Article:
The accolades keep pouring in for Gophers acting head coach Tracy Claeys, who has worked from the sideline for two games since Jerry Kill began his medical leave, delivering upset victories over Northwestern and Nebraska.
“I feel uncomfortable about the whole thing,” Claeys said. “We haven’t changed anything at practice. We’ve stayed with all of [Kill’s] structure.”
Kill plans to spend his third consecutive game in the coaching booth Saturday, at Indiana, so Claeys will try to make it 3-for-3, as the Gophers are surprising nine-point underdogs.
In less than one month, the 44-year-old Claeys has gone from a little-known defensive coordinator to the man credited with helping hold Minnesota’s program together.
Reporters keep asking Claeys if he’s given any thought to becoming a head coach. If someone calls, he’ll listen, he said, adding that he’s content working as Kill’s assistant, as he has for the past 19 years.
“All’s I’ve got to do is call back home because Mom wants nothing to do with me being a head coach,” Claeys said. “And that’s why I have so much respect for Jerry. People don’t understand, [head coaches are] responsible for so many more things every day, that they deserve everything they get.”
The Gophers have no timetable for Kill’s return to the sideline, but he’s been at every practice the past two weeks, he’s been calling recruits, and he’s been heavily involved in the team’s strategy meetings.
Claeys had been handling Kill’s media responsibilities, but Kill resumed those this week, saying Claeys needed more time to focus on stopping Indiana’s high-powered offense.
“I’m just like a proud father,” Kill said of the job Claeys and the rest of his staff have done this month.
“I’ve always said, ‘Hey, take care of my assistants moneywise. I don’t care what you do with me, take care of our assistants. That’s critical,’ ” said Kill, the lowest-paid coach in the Big Ten, at $1.2 million per season. “The smartest thing I’ve done is I’ve hired great people around me, and we’ve been able to keep them.”
The Gophers gave Claeys and offensive coordinator Matt Limegrover $300,000 salaries when they came to Minnesota and both are under contract through 2015. Claeys’ new deal, signed in August, is paying him a base salary of $346,800 this season, and he’s getting a $13,000 bonus for each week he serves as acting head coach.
For comparison, the highest paid defensive coordinators in the Big Ten are Michigan’s Greg Mattison ($750,000) and Ohio State’s Luke Fickell ($600,000), according to a Detroit Free Press report from last May.
Claeys might not be in that neighborhood, but he’s come a long way. He was working as a math teacher and assistant football coach at Santa Fe Trail (Kan.) High School in 1995. His friend Dave Wiemers had latched on as an assistant coach under Kill at Saginaw Valley (Mich.) State, and they convinced Claeys to join them for a job that paid $600 per month.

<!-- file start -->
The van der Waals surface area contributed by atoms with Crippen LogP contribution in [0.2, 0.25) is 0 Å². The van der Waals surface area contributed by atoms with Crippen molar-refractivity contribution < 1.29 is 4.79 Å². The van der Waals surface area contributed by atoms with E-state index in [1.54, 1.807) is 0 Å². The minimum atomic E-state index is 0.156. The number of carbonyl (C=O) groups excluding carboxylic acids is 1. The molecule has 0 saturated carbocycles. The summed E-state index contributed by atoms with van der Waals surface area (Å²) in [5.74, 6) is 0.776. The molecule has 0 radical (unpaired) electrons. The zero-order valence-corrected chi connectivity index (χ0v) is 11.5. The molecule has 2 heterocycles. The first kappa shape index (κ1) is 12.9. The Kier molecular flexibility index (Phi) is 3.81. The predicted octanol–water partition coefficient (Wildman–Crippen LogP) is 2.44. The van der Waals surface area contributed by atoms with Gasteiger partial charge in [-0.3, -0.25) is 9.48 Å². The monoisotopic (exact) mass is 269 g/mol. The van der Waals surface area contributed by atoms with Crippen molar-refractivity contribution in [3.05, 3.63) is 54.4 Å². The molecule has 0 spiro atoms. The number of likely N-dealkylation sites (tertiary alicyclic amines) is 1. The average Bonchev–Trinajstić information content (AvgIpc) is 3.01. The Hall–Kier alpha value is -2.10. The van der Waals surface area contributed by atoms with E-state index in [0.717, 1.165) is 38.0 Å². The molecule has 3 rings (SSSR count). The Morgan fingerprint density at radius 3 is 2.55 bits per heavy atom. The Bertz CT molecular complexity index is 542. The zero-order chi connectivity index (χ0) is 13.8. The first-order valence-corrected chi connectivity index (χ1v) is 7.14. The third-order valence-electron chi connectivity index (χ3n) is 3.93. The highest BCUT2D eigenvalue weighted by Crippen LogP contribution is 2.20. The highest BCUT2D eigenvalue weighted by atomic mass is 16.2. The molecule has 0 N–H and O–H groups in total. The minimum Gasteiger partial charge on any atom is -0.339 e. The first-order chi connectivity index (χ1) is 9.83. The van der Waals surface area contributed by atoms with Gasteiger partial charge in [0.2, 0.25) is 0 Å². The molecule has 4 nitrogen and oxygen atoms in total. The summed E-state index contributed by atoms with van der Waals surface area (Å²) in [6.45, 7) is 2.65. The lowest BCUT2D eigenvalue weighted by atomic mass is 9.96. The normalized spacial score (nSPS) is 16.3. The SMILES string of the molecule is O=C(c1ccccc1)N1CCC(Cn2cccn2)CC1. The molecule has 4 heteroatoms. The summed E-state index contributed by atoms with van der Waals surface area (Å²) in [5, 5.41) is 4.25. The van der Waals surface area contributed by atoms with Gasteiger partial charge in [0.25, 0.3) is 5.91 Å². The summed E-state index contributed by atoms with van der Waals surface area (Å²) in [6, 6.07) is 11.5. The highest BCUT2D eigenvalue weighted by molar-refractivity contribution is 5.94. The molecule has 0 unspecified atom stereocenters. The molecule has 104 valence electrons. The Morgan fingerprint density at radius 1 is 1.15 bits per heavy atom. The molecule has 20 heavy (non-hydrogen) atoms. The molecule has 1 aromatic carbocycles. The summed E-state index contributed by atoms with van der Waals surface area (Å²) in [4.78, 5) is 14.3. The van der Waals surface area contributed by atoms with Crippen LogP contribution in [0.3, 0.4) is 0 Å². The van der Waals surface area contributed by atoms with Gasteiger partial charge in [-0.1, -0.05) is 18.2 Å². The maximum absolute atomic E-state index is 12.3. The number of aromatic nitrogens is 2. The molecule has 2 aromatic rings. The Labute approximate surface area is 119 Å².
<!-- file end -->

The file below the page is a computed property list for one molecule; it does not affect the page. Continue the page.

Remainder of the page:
Claeys and Kill hit it off immediately. They both have small-town Kansas roots, as Kill hails from Cheney (pop. 2,094), and Claeys is from Clay Center (pop. 4,344). So Claeys followed Kill right up the coaching ladder.
“I thought about [a head coaching job] when I was younger,” Claeys said. “But when you go to the [national] convention, they always say, ‘If you can find a really good head coach, it’s a lot better if you can find one to take care of you.’ ”
Claeys has had these discussions with Virginia Tech defensive coordinator Bud Foster, who has worked under Hokies head coach Frank Beamer since 1981, when they were at Murray State.
“It’s not all bad when you feel good about the guy you work with,” Claeys said.
When Kill left Southern Illinois and Northern Illinois, those administrations asked Claeys to interview for the vacant job, but in each case, he quickly moved on to Kill’s new school.
“I was asked to stay around and go through the interview process, but I’ve got a job with Coach [Kill] I’m very happy with,” Claeys said. “I can’t waste 10 days somewhere else. We’ve got this next job, and we’ve got to get rolling.”
Claeys has turned Minnesota’s defense into a strength. The Gophers allowed 33 points per game in 2010 before Kill’s staff arrived, and 31.7 points per game in Claeys’ first season. But that number dipped to 24.7 last year and sits at 23.1 this year.
Senior safety Brock Vereen said Claeys stayed calm on the sideline last week when the Gophers fell behind Nebraska 10-0.
“I think that’s important,” Vereen said. “To be down 10 to a very good team, and to not panic and to not worry about anything, and to know we can just go out and be confident — I definitely credit that to him.”
Inevitably, Claeys’ success could lead to other opportunities.
“Anytime somebody would approach you, I think you’d look at it and see if that’s a better thing than what you’re doing,” Claeys said. “It’d have to be the right situation at the right place because it’d be awfully hard to go into Coach Kill’s office and tell him I’m leaving after everything the guy’s done for me.”